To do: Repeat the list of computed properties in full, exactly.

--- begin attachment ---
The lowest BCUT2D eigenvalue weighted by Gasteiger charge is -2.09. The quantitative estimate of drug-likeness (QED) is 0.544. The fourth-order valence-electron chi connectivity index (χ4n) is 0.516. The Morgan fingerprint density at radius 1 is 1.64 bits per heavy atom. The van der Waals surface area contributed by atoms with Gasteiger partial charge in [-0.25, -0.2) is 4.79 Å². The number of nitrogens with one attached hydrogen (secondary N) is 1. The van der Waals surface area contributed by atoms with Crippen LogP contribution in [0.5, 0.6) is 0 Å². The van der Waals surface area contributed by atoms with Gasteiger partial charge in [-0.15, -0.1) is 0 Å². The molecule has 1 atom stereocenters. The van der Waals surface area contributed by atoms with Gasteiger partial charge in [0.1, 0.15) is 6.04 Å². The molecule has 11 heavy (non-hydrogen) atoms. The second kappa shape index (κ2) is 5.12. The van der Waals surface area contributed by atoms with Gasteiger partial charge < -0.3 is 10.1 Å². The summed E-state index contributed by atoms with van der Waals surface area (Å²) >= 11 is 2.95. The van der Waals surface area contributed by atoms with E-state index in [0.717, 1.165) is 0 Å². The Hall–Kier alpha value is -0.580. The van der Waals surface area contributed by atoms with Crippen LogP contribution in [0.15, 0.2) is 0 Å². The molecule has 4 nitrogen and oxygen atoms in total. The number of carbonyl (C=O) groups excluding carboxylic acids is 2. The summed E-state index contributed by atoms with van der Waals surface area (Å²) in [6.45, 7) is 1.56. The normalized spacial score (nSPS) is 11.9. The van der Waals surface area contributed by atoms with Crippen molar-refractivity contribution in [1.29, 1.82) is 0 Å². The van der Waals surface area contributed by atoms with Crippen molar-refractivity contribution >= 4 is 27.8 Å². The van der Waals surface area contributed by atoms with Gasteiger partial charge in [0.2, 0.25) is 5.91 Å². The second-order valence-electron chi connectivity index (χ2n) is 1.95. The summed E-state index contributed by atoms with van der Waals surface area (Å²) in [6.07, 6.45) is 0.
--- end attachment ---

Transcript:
The lowest BCUT2D eigenvalue weighted by Gasteiger charge is -2.09. The quantitative estimate of drug-likeness (QED) is 0.544. The fourth-order valence-electron chi connectivity index (χ4n) is 0.516. The Morgan fingerprint density at radius 1 is 1.64 bits per heavy atom. The van der Waals surface area contributed by atoms with Gasteiger partial charge in [-0.25, -0.2) is 4.79 Å². The number of nitrogens with one attached hydrogen (secondary N) is 1. The van der Waals surface area contributed by atoms with Crippen LogP contribution in [0.5, 0.6) is 0 Å². The van der Waals surface area contributed by atoms with Gasteiger partial charge in [-0.15, -0.1) is 0 Å². The molecule has 1 atom stereocenters. The van der Waals surface area contributed by atoms with Gasteiger partial charge in [0.1, 0.15) is 6.04 Å². The molecule has 11 heavy (non-hydrogen) atoms. The second kappa shape index (κ2) is 5.12. The van der Waals surface area contributed by atoms with Gasteiger partial charge < -0.3 is 10.1 Å². The summed E-state index contributed by atoms with van der Waals surface area (Å²) >= 11 is 2.95. The van der Waals surface area contributed by atoms with E-state index in [0.717, 1.165) is 0 Å². The Hall–Kier alpha value is -0.580. The van der Waals surface area contributed by atoms with Crippen LogP contribution in [0.15, 0.2) is 0 Å². The molecule has 4 nitrogen and oxygen atoms in total. The number of carbonyl (C=O) groups excluding carboxylic acids is 2. The summed E-state index contributed by atoms with van der Waals surface area (Å²) in [6.45, 7) is 1.56. The normalized spacial score (nSPS) is 11.9. The van der Waals surface area contributed by atoms with Crippen molar-refractivity contribution in [1.29, 1.82) is 0 Å². The van der Waals surface area contributed by atoms with Crippen molar-refractivity contribution >= 4 is 27.8 Å². The van der Waals surface area contributed by atoms with Gasteiger partial charge in [0.2, 0.25) is 5.91 Å². The second-order valence-electron chi connectivity index (χ2n) is 1.95. The summed E-state index contributed by atoms with van der Waals surface area (Å²) in [6.07, 6.45) is 0.